Translating knowledge into practice
Translating knowledge into practice is not only dictated by epistemic beliefs of practitioners but also on the characteristics of the knowledge itself. Dr Beenen and colleagues have also conducted a review of research review methodology in order to help determine the most optimal way to synthesise different types of knowledge into physiotherapy practice. One of the key principles in conducting research review should be the focus on external validity, which refers to the generalisability of results. Most contemporary review methodology tends to focus on internal validity, which is the extent to which the conclusions of the research are warranted based on the findings. A lack of internal validity would occur when results may be attributable to other factors.
Dr Beenen and colleagues suggest that improving external validity could be achieved if researchers translated findings differently into guidelines. Such guidelines would need to account for the complexity of the world in which physiotherapists operate, or better yet where the patient lives, which differs significantly from the environments in which research is typically conducted. Dr Beenen and colleagues highlight a need for greater reflection of how physiotherapists think, which would better enable knowledge to be integrated into their daily practices. Implementation strategies should be developed which reflect these practices. Research should move beyond a knowledge-to-action model and instead develop strategies which acknowledge the multifaceted nature of knowledge and the importance of context. The focus can then move from a transference of knowledge towards a co-creation of knowledge. Such approaches have been successful in other disciplines, such as policymaking and business.
A more critical and sophisticated understanding of knowledge, evidence and the role of science is essential for lifelong learning among physiotherapists. It is imperative to acknowledge and discuss different views of knowledge to facilitate a critical evidence-based practice. It also opens the door to reposition a diagnose-instruction based profession towards a profession truly able to support human movement in the complexity of people’s daily lives: not only in response to a problem, but increasingly also to optimise the human movement capabilities to be able to do, and keep doing, what people want to do2.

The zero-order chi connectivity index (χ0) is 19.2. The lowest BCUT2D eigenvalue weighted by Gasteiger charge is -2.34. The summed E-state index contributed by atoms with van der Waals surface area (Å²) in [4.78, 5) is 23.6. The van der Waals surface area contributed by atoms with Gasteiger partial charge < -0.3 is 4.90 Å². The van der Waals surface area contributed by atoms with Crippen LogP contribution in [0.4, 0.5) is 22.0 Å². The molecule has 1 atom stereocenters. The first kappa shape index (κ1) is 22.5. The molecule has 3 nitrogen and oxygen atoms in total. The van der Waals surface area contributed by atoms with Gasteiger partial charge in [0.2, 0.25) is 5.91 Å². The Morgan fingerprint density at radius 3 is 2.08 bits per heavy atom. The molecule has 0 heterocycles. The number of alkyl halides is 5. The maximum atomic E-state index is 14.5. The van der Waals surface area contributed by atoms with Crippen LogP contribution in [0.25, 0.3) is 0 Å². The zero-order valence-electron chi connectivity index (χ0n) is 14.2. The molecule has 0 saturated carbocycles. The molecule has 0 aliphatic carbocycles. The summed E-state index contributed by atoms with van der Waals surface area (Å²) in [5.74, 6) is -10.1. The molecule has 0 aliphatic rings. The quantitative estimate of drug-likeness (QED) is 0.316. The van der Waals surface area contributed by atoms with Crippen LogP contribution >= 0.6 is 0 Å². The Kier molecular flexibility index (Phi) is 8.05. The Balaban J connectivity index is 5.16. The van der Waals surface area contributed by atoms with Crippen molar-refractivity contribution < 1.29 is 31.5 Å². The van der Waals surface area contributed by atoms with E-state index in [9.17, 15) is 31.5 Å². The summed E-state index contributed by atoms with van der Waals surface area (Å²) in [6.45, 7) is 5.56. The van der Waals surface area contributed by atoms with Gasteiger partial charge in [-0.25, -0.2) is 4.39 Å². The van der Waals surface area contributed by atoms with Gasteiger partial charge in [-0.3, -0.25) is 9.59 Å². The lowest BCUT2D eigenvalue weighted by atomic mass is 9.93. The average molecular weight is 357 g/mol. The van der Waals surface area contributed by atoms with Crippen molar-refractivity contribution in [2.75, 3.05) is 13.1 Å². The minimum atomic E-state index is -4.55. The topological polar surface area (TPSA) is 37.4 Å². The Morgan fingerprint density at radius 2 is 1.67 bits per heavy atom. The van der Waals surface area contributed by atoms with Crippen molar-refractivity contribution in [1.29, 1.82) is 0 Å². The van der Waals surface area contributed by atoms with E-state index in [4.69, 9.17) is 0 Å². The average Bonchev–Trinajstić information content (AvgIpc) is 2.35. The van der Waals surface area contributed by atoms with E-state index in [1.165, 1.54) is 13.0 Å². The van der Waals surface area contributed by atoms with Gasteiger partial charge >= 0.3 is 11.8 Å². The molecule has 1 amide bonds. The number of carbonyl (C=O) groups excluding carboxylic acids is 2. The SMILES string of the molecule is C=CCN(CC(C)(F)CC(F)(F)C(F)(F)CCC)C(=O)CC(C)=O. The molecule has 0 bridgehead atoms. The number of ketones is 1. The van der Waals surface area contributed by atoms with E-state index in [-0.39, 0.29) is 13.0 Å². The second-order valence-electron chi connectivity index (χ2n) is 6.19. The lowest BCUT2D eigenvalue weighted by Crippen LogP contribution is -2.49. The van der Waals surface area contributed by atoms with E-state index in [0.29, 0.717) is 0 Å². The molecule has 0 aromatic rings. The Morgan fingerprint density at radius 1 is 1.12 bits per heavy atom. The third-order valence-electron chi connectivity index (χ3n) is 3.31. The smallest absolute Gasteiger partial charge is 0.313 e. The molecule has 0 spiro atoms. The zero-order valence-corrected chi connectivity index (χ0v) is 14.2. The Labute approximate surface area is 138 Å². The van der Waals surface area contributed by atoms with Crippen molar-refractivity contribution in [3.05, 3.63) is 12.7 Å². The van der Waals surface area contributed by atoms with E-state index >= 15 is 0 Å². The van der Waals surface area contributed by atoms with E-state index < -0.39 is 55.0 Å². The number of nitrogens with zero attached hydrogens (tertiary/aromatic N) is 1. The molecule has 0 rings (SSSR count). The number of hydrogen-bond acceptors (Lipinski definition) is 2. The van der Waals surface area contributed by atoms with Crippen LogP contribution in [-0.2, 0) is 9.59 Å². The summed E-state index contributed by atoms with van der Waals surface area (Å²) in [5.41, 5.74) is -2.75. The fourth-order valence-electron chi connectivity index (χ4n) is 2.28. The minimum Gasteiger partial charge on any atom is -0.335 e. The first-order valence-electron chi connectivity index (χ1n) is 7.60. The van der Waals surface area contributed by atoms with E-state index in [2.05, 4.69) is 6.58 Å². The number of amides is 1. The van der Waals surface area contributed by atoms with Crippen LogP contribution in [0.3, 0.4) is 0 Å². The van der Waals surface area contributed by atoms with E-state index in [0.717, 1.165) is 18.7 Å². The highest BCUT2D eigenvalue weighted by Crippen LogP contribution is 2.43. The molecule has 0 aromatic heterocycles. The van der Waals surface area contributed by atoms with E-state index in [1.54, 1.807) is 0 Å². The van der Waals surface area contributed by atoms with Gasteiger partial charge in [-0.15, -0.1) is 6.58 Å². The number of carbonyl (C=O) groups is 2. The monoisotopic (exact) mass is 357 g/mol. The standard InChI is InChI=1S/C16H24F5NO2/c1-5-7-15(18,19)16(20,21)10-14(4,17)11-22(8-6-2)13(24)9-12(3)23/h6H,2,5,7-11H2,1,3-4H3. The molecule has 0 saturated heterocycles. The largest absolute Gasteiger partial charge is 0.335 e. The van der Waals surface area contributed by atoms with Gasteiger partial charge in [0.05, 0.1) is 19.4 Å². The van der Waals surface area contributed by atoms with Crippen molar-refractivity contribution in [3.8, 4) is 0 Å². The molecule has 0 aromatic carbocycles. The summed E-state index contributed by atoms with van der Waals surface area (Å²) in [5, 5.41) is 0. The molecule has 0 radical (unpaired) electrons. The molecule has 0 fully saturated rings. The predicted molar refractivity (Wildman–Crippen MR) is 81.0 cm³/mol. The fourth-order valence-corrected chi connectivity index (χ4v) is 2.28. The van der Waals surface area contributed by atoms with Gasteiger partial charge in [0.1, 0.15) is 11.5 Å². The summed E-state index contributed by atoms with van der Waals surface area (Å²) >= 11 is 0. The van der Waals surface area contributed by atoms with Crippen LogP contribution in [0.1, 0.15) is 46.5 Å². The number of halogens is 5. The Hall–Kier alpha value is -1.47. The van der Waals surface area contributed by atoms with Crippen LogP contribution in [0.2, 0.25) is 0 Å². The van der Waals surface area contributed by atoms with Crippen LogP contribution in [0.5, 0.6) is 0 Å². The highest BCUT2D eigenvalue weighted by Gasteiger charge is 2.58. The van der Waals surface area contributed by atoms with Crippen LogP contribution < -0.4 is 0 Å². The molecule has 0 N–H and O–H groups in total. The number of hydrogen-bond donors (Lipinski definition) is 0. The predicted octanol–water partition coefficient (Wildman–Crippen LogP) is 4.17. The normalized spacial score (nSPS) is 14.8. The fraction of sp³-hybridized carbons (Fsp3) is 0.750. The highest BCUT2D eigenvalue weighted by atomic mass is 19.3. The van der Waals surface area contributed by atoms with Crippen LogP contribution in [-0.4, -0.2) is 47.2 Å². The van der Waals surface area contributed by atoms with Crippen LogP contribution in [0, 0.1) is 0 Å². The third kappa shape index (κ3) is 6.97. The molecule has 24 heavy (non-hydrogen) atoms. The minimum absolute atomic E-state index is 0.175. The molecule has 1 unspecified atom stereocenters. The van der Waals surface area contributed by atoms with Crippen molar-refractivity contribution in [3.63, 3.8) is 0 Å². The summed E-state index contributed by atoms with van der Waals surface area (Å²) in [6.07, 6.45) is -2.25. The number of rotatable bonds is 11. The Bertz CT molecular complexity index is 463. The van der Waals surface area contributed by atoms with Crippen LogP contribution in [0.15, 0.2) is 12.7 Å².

Traditionally, the focus of the education community has been on individual knowledge, echoing naïve epistemic beliefs. The social nature of evidence-based practice offers challenges for use of knowledge within networks and for the ability to quickly and creatively obtain and contextualise relevant knowledge at the relevant time. Some new learning theories are developing in line with these ideas, such as social learning systems, connectivism and design thinking. Dr Beenen is beginning to explore such beliefs within the education system.
One of the key consequences of the ‘knowledge-to-action gap’ within physiotherapy is that patients do not receive the best practice available. Closing this gap requires an understanding of the complexity of the world, the need for contextualised, self-directed, flexible learning and the acknowledgement of the importance of sophisticated epistemic beliefs. Furthermore, the nature of evidence also needs to change to ensure that it is easily translatable into practice. This requires a greater understanding of the nature of physiotherapy practice. Such an approach is best described as evidence-informed practice. This terminology accounts for the diversity of types of knowledge and the importance of context in daily practice. Evidence-informed practice also refers to the collective orientation of the profession towards research and management of knowledge in its models of practice.
- Greenhalgh T, Howick J, Maskrey N. (2014). Evidence based medicine: a movement in crisis? BMJ (Clinical Research Ed.), 348(June), g3725. http://doi.org/10.1136/bmj.g3725
- Nicholls D.A. The end of physiotherapy Taylor & Francis Ltd, 2017; Huber, M. How should we define Health? BMJ 2011;343:d4163. doi:10.1136/bmj.d4163.
- Beenen P C, Filiputti D, Meyer E R, Carballo Costa L, Ophey …, Epistemic beliefs as a determinant in evidence-based practice in physiotherapy – A multi-country (Europe) cross-sectional online survey study, European Journal of Physiotherapy, September 2017.
- Beenen P, & Castro-Caldas A (2017). Synthesising knowledge for physiotherapy practice. Key steps towards review methodology. International Journal of Therapy And Rehabilitation, 24(5), 211-217.
Dr Paul Beenen from Hanzehogeschool Groningen looks at how epistemic beliefs influence innovation both in healthcare professionals and more widely.
- Prof Dr Castro-Caldas
Dr Beenen is a physiotherapist and health scientist with a masters degree from the University of Maastricht and a PhD from the Catholic University of Portugal in Lisbon. He has worked in the practice, education and innovation of health services for the last 20 years. Currently he is doing research and leading a transdisciplinary Master in Healthy Ageing with the purpose to reposition and organise care for health differently in society.
Dr Paul Beenen
9747 AS Groningen